Hallucinogenic mushrooms are known on all continents. Historically, they are part of the culture of mankind since ancient times, being introduced in semi-religious rituals even before 1500 BC. In 1957, Albert Hofmann (the discoverer of LSD), isolated and identified psilocybin and psilocin in his laboratory, in Switzerland. The medicinal use of mushrooms of the genus Psilocybe dates back to the Indians of Central America, before history was accurately recorded. Shamans used to ingest these “sacred mushrooms” to achieve extrasensory perception effects that helped them better appreciate the problems in their society. The observed psychoactive effects, induced by the alkaloids present in these mushrooms, have led to medical research in the field of psychiatry.
The most well-known species belong to the genera Psilocybe, Stropharia and Conocybe.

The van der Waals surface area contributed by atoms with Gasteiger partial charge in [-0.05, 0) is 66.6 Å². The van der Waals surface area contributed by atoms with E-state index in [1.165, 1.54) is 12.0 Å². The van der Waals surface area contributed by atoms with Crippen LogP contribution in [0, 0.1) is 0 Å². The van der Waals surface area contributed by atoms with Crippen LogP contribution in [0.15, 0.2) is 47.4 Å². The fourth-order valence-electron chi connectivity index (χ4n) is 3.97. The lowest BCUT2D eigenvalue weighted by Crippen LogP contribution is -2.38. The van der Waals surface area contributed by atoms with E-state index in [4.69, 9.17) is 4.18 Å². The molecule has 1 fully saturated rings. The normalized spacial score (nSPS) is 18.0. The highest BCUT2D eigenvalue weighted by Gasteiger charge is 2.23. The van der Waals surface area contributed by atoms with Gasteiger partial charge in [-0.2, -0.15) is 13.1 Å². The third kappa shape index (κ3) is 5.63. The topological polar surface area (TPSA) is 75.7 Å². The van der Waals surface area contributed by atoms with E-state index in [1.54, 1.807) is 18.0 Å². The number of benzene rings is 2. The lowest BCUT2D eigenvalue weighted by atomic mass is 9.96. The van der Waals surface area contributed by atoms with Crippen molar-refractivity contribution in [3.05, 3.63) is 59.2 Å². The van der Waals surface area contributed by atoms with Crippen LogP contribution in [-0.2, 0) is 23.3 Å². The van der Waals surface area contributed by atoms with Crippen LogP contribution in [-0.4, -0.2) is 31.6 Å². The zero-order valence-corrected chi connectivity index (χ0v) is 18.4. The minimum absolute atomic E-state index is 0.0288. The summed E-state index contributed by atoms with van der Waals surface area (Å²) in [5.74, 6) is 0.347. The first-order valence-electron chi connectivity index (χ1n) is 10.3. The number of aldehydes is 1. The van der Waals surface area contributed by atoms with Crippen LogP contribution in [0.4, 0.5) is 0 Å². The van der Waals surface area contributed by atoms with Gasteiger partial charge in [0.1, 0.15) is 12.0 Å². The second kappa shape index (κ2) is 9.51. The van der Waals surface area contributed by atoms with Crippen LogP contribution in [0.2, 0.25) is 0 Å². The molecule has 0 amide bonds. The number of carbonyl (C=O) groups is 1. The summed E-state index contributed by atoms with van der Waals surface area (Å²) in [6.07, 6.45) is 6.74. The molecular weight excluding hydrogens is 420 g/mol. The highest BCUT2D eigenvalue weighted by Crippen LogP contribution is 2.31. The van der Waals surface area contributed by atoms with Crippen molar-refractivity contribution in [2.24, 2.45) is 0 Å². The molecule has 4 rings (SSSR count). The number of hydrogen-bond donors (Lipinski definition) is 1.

- Guzman, J. Allen and J. Gartz list 216 hallucinogenic mushrooms that exist in nature.
Are you asking yourself where do mushroom spores come from naturally? Mexico and Central America are the cradle of “mystical-religious cultures” that involve the use (and consumption) in rituals of mushrooms of the genus “Psilocybe”. Mexican P. (holy mushroom, divine fungus, meat of the gods) grows in Mexico and Guatemala, but there are many other magic mushroom species that grow on different types of soils, in various areas of the world (Europe, America, Australia, Africa). There are over 140 species from the genus Psilocybe that have been identified, of which 80 contain psychotropic principles.